Sunday, November 5th 2017 dawned beautifully clear and bright, perfect conditions for the world’s longest-running motor event, the London to Brighton Veteran Car Run.
As we parked next to Hyde Park shortly after 6.30am, I found myself with an unusual sense of anticipation. Unusual, because my job has taken me to some weird and wonderful motoring events, but the London to Brighton has for some reason always slipped me by; I was a ‘Run virgin’. Greg, my photographer, asked me how many pre-1905 vehicles would be attending. “I’m not sure… 50?” I replied hesitantly. As we reached the forming-up point, it was immediately obvious that my estimate was wildly out- there were closer to 400 snorting, shuffling, fire-belching machines lined up ready for the off. Combined with a light mist hanging over the Serpentine and the profusion of period dress, the result was something akin to a steampunk convention, but with fewer piercings and more champagne.
Eventually, after some searching and finding that my media pass seemingly didn’t allow me access anywhere, I found the Hagerty cars. First, resplendent in his Argyll glengarry was Hagerty MD Angus Forsyth who was co-driving George Beale’s 1904 Peugeot 69 Bebe. Not far behind was the 1901 De Dion Bouton 4.5hp drive by our Marketing Director, Marcus Atkinson, partnered with mechanic and TV personality Edd China.
Both cars set off from near the back of the grid and at first all went well. I had a small camera/ video team following in a chase car, and at first the London traffic took away any modern motoring advantage we had; a plan to film them crossing Westminster Bridge was scuppered by a temporary set of traffic lights on Birdcage Walk, and we only caught up with them close to the Imperial War Museum. We remained with them through Clapham and all seemed to be going well: the drivers were waving to the crowds and the crowds were waving back. Then somewhere near Balham, the De Dion Bouton pulled up and Edd quickly unlatched the engine cover. The engine of seemed to be overheating and not pulling properly. Coolant was topped up, then they set off again, but a couple of hundred metres further, it was clear something was still not right. After another 20-minute ‘tuning’ the car was bump-started on its way again, but only a few miles later, on the outskirts of Morden, the De Dion Bouton once again rolled to a halt. Within seconds, Edd was once again under the bonnet, and this time decided more radical surgery was required. With the help (and tools) of an RAC patrol who were supporting the event, the tweed-suited mechanic deftly removed the head and confirmed what he had suspected: the problem was with the big end. Sadly, the difficult decision was taken to retire the car.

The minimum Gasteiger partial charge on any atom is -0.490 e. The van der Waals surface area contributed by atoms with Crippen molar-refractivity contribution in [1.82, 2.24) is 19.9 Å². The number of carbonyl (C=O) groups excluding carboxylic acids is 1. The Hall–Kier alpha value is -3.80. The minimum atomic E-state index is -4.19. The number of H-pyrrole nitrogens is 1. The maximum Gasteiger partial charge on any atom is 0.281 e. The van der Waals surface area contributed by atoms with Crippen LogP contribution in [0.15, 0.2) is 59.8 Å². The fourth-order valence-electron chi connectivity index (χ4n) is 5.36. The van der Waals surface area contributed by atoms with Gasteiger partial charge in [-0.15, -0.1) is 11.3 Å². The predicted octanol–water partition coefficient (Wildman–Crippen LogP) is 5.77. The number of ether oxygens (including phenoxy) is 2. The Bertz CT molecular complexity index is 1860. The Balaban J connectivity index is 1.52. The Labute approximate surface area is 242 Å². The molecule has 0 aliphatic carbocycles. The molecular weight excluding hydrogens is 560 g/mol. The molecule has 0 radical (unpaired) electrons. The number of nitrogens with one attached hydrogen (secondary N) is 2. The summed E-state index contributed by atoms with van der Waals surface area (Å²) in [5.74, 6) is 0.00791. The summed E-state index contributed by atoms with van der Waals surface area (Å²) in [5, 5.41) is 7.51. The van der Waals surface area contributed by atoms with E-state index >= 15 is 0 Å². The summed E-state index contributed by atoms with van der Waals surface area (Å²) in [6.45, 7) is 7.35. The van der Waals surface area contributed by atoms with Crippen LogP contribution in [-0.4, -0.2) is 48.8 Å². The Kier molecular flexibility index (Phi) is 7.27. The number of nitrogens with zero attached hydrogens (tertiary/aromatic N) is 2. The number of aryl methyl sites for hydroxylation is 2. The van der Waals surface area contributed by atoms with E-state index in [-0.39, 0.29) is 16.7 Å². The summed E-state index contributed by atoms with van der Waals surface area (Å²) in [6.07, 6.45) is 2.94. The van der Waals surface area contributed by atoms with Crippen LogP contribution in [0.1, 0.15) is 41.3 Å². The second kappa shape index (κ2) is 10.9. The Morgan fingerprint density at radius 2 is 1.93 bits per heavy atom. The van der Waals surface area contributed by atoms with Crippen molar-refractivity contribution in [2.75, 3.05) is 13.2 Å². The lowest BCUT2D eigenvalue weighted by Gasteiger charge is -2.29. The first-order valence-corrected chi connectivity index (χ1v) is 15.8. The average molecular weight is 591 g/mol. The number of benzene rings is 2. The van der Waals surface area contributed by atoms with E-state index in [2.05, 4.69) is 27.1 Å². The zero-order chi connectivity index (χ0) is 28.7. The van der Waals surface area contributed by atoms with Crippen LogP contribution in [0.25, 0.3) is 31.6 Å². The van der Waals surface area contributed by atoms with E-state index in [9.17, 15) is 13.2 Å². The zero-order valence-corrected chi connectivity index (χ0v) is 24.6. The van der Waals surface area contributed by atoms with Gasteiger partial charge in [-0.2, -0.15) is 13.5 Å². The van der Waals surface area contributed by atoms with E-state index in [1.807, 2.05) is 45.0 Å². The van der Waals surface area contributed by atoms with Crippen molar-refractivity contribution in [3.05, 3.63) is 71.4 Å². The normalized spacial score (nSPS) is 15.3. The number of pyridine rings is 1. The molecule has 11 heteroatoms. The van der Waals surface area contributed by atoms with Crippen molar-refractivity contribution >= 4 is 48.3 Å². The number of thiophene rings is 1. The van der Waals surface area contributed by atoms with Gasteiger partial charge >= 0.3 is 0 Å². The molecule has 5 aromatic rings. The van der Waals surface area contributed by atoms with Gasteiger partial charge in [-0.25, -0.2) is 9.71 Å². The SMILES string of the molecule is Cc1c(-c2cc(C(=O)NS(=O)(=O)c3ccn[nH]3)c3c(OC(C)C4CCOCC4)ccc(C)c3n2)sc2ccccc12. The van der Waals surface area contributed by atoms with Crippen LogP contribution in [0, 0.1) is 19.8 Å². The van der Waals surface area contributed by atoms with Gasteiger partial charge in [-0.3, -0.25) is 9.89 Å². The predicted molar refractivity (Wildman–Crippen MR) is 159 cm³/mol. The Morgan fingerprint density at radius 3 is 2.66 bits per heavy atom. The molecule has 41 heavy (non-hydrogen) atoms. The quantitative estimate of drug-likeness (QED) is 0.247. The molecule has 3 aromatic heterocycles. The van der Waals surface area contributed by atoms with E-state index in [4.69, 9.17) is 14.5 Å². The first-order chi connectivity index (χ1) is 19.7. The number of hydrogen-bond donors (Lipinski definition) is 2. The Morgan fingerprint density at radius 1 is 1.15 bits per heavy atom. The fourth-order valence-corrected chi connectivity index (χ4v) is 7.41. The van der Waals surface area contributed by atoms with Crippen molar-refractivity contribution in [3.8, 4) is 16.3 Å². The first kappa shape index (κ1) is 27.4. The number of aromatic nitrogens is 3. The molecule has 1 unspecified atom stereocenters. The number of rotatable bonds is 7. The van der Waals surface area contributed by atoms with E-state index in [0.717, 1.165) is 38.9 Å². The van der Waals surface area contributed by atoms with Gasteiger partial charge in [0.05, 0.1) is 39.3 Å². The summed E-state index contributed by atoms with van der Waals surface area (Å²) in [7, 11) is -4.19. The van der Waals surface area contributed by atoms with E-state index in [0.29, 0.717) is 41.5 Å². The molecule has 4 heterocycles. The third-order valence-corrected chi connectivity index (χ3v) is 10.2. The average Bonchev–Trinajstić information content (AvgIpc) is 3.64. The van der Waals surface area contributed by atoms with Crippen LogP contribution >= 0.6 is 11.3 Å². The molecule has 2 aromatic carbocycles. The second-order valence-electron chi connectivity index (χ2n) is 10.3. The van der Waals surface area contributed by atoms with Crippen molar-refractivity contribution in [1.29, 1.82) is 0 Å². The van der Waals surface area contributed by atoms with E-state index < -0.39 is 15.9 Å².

Almost immediately, we heard some other bad news- the Peugeot had suffered a very similar problem which had seized their engine and was also being retired, Angus sadly telling me this was the first time he had ever failed to complete the event. Such is sometimes the nature of historic motoring.
While the drivers were conveyed by modern means to the finish line in Brighton, we shadowed the remaining entrants down through the Sussex lanes. I was astonished at the crowds: a street party atmosphere was evident at every roadside pub and more than a few private houses; it’s clear that many people love seeing these old cars taking to the roads once again. In Brighton it was the same story: Madeira Drive, despite being clad in protective fencing (such is the sorry state of the ornate and wonderful Grade 2 listed arches) was filled with onlookers, watching as the surviving veteran vehicles passed the finish line. I must stress vehicles rather than cars; two competitors completed the Run on a pair of bicycles: a Penny Farthing and a ‘boneshaker’. My hat goes off to them.
We later heard the tragic news that one of the veteran cars taking part in the event had been involved in a very serious accident. Our warmest and most sincere regards are with those affected by the incident.